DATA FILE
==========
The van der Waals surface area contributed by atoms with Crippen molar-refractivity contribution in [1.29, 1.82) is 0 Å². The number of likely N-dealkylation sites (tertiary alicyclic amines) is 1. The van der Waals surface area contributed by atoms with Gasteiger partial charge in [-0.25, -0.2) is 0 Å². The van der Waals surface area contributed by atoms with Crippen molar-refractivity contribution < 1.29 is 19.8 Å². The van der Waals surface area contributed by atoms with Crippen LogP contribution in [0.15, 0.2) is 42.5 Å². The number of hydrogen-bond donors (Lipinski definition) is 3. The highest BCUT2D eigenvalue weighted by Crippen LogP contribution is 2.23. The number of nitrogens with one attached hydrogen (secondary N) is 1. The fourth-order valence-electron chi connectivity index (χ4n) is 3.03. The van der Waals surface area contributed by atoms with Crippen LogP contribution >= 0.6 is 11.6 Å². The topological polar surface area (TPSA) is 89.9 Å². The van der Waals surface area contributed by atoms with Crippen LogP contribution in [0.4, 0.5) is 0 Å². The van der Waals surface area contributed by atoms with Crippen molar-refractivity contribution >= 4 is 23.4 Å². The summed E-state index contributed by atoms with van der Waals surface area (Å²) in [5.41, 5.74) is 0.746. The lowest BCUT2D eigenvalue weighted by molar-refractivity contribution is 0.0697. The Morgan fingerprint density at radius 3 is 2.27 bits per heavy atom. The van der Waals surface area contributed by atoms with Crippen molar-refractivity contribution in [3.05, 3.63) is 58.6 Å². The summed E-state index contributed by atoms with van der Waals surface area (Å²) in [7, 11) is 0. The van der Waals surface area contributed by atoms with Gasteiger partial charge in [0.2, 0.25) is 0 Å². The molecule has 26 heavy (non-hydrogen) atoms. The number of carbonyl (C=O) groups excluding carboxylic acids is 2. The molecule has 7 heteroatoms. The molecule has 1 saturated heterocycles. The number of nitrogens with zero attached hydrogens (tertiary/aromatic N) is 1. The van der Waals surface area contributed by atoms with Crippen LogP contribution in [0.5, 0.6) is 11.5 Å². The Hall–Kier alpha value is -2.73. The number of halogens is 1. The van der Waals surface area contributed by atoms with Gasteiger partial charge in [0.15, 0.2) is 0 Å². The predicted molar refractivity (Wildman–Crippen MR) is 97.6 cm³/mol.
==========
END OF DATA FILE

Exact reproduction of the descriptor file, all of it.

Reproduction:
The van der Waals surface area contributed by atoms with Crippen molar-refractivity contribution in [1.29, 1.82) is 0 Å². The number of likely N-dealkylation sites (tertiary alicyclic amines) is 1. The van der Waals surface area contributed by atoms with Gasteiger partial charge in [-0.25, -0.2) is 0 Å². The van der Waals surface area contributed by atoms with Crippen molar-refractivity contribution < 1.29 is 19.8 Å². The van der Waals surface area contributed by atoms with Crippen LogP contribution in [0.15, 0.2) is 42.5 Å². The number of hydrogen-bond donors (Lipinski definition) is 3. The highest BCUT2D eigenvalue weighted by Crippen LogP contribution is 2.23. The number of nitrogens with one attached hydrogen (secondary N) is 1. The fourth-order valence-electron chi connectivity index (χ4n) is 3.03. The van der Waals surface area contributed by atoms with Crippen LogP contribution >= 0.6 is 11.6 Å². The topological polar surface area (TPSA) is 89.9 Å². The van der Waals surface area contributed by atoms with Crippen LogP contribution in [0.4, 0.5) is 0 Å². The van der Waals surface area contributed by atoms with Crippen molar-refractivity contribution >= 4 is 23.4 Å². The summed E-state index contributed by atoms with van der Waals surface area (Å²) in [5.41, 5.74) is 0.746. The lowest BCUT2D eigenvalue weighted by molar-refractivity contribution is 0.0697. The Morgan fingerprint density at radius 3 is 2.27 bits per heavy atom. The van der Waals surface area contributed by atoms with Crippen molar-refractivity contribution in [3.05, 3.63) is 58.6 Å². The summed E-state index contributed by atoms with van der Waals surface area (Å²) in [7, 11) is 0. The van der Waals surface area contributed by atoms with Gasteiger partial charge in [0.2, 0.25) is 0 Å². The molecule has 26 heavy (non-hydrogen) atoms. The number of carbonyl (C=O) groups excluding carboxylic acids is 2. The molecule has 7 heteroatoms. The molecule has 1 saturated heterocycles. The number of nitrogens with zero attached hydrogens (tertiary/aromatic N) is 1. The van der Waals surface area contributed by atoms with Crippen LogP contribution in [0.5, 0.6) is 11.5 Å². The Hall–Kier alpha value is -2.73. The number of halogens is 1. The van der Waals surface area contributed by atoms with Gasteiger partial charge in [0.15, 0.2) is 0 Å². The predicted molar refractivity (Wildman–Crippen MR) is 97.6 cm³/mol.